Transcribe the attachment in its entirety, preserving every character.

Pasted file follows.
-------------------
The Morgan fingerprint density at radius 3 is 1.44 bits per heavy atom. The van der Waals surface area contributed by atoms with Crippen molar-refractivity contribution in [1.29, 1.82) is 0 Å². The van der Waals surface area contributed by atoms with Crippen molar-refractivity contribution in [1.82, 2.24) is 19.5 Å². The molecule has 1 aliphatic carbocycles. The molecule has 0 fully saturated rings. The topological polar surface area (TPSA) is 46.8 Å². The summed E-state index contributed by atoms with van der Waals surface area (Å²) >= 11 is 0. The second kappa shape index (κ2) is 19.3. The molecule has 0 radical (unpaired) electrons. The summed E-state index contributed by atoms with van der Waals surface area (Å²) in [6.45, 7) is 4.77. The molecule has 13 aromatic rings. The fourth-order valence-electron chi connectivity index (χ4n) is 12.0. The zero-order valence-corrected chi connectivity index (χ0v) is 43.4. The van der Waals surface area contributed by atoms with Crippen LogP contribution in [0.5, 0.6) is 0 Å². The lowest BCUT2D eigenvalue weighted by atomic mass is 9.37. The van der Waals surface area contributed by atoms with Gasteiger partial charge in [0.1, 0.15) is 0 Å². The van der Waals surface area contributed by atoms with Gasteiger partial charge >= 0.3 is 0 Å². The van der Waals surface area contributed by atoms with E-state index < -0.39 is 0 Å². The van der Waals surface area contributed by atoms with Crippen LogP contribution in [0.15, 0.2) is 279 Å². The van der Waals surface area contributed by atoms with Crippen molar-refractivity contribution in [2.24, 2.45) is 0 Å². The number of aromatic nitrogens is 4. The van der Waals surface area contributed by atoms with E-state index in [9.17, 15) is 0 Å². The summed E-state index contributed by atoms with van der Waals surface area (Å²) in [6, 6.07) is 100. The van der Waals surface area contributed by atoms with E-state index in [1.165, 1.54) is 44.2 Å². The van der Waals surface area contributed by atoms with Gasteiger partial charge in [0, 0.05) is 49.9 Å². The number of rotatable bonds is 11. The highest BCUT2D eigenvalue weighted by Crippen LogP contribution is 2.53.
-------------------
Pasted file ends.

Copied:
The Morgan fingerprint density at radius 3 is 1.44 bits per heavy atom. The van der Waals surface area contributed by atoms with Crippen molar-refractivity contribution in [1.29, 1.82) is 0 Å². The van der Waals surface area contributed by atoms with Crippen molar-refractivity contribution in [1.82, 2.24) is 19.5 Å². The molecule has 1 aliphatic carbocycles. The molecule has 0 fully saturated rings. The topological polar surface area (TPSA) is 46.8 Å². The summed E-state index contributed by atoms with van der Waals surface area (Å²) >= 11 is 0. The second kappa shape index (κ2) is 19.3. The molecule has 0 radical (unpaired) electrons. The summed E-state index contributed by atoms with van der Waals surface area (Å²) in [6.45, 7) is 4.77. The molecule has 13 aromatic rings. The fourth-order valence-electron chi connectivity index (χ4n) is 12.0. The zero-order valence-corrected chi connectivity index (χ0v) is 43.4. The van der Waals surface area contributed by atoms with Crippen LogP contribution in [0.5, 0.6) is 0 Å². The lowest BCUT2D eigenvalue weighted by atomic mass is 9.37. The van der Waals surface area contributed by atoms with Gasteiger partial charge in [0.1, 0.15) is 0 Å². The van der Waals surface area contributed by atoms with Gasteiger partial charge >= 0.3 is 0 Å². The van der Waals surface area contributed by atoms with E-state index < -0.39 is 0 Å². The van der Waals surface area contributed by atoms with Crippen LogP contribution in [0.15, 0.2) is 279 Å². The van der Waals surface area contributed by atoms with Crippen molar-refractivity contribution in [2.24, 2.45) is 0 Å². The number of aromatic nitrogens is 4. The van der Waals surface area contributed by atoms with E-state index in [9.17, 15) is 0 Å². The summed E-state index contributed by atoms with van der Waals surface area (Å²) in [6, 6.07) is 100. The van der Waals surface area contributed by atoms with E-state index in [1.165, 1.54) is 44.2 Å². The van der Waals surface area contributed by atoms with Gasteiger partial charge in [0, 0.05) is 49.9 Å². The number of rotatable bonds is 11. The highest BCUT2D eigenvalue weighted by Crippen LogP contribution is 2.53.